Shakespeare`s `first true image created`
Many experts dispute that the death mask used in the programme is Shakespeare`s.
London: The Bard of Avon`s likeness has been the subject of speculation for centuries. But scientists have now created what they claim is the "first true image" of William Shakespeare, using state-of-the-art 3D technology.
In fact, the warts-and-all image of Shakespeare shows very wrinkle on the British playwright`s face and the figure`s haunted stare is radically different from the existing images which purport to be of him, the `Daily Mail` reported.
The image is featured in a TV documentary called Death Masks, due to be aired on the History Channel on September 13. Director Stuart Clarke said: "The results from this forensic examination are startling. They show strong evidence both forensically and historically that this 3D model may be, in fact, the way Shakespeare looked in life.
"Breakthroughs in computer imaging mean we may have to rewrite the history books on Shakespeare." Clarke`s team have also produced 3D likenesses of French emperor Napoleon, Julius Caesar, George Washington and Abraham Lincoln. The recreations are based on scans taken from death masks, and in some cases masks made during life.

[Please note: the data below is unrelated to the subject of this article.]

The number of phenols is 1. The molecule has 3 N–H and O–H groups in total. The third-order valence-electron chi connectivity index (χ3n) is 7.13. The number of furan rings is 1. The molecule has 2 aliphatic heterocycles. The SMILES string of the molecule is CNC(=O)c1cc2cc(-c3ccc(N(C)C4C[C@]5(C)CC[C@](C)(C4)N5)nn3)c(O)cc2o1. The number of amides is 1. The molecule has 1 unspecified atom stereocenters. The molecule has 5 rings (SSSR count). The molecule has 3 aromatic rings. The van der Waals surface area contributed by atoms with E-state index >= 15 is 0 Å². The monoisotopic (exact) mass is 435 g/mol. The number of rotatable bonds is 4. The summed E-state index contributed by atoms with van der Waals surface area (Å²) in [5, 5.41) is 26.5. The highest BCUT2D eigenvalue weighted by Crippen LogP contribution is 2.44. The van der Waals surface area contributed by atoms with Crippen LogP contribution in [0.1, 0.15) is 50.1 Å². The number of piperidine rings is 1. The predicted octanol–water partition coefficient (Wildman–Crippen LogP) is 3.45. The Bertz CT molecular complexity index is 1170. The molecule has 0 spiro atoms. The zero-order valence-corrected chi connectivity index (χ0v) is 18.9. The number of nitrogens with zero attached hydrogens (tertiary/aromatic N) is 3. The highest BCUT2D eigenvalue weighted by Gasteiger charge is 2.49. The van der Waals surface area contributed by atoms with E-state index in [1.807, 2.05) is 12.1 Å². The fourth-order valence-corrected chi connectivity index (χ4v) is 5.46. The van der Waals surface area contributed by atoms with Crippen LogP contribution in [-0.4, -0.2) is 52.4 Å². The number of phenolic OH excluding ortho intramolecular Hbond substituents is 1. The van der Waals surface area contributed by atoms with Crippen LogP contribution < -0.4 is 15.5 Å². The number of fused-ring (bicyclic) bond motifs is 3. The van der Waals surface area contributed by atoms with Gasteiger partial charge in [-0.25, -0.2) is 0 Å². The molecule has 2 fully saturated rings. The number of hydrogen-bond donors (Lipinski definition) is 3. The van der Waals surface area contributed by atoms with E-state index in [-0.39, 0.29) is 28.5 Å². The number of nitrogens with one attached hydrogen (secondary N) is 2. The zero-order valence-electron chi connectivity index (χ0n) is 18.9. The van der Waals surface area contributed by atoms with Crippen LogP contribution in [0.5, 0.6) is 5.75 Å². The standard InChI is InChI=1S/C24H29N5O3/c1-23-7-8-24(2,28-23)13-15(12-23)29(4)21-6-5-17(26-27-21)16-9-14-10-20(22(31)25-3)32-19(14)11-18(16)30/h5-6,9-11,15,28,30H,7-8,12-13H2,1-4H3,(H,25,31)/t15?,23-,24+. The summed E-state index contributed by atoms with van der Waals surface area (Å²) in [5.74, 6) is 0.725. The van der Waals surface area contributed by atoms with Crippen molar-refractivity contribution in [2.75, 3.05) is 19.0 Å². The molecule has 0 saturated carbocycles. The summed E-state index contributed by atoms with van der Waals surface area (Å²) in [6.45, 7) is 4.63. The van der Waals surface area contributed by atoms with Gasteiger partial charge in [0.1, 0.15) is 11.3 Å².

The producers of the show claim that the images will challenge viewers` perceptions of what some of history`s most famous figures looked like.
The image of Napoleon is said to be significantly different from that which the French have become accustomed to, while the "real" face of Washington is nothing like his image on the dollar bill.
But the recreation of Shakespeare is likely to cause the most controversy. Many experts dispute that the death mask used in the programme is Shakespeare`s.
It was found in Darmstadt, Germany, in the 1840s and German scientists linked it to Shakespeare after carrying out a series of tests. They say it proves the writer suffered from cancer towards the end of his life.
Forensic anthropologist Dr Caroline Wilkinson insisted there were "a large number of consistencies" between the 3D image and portraits of the writer.
But Shakespeare Birthplace Trust chairman Stanley Welles rejects the validity of the new image and the death mask, adding: "Shakespeare was not a national figure at the time, not in the way he is today, and it is unlikely a mask like this would have been made."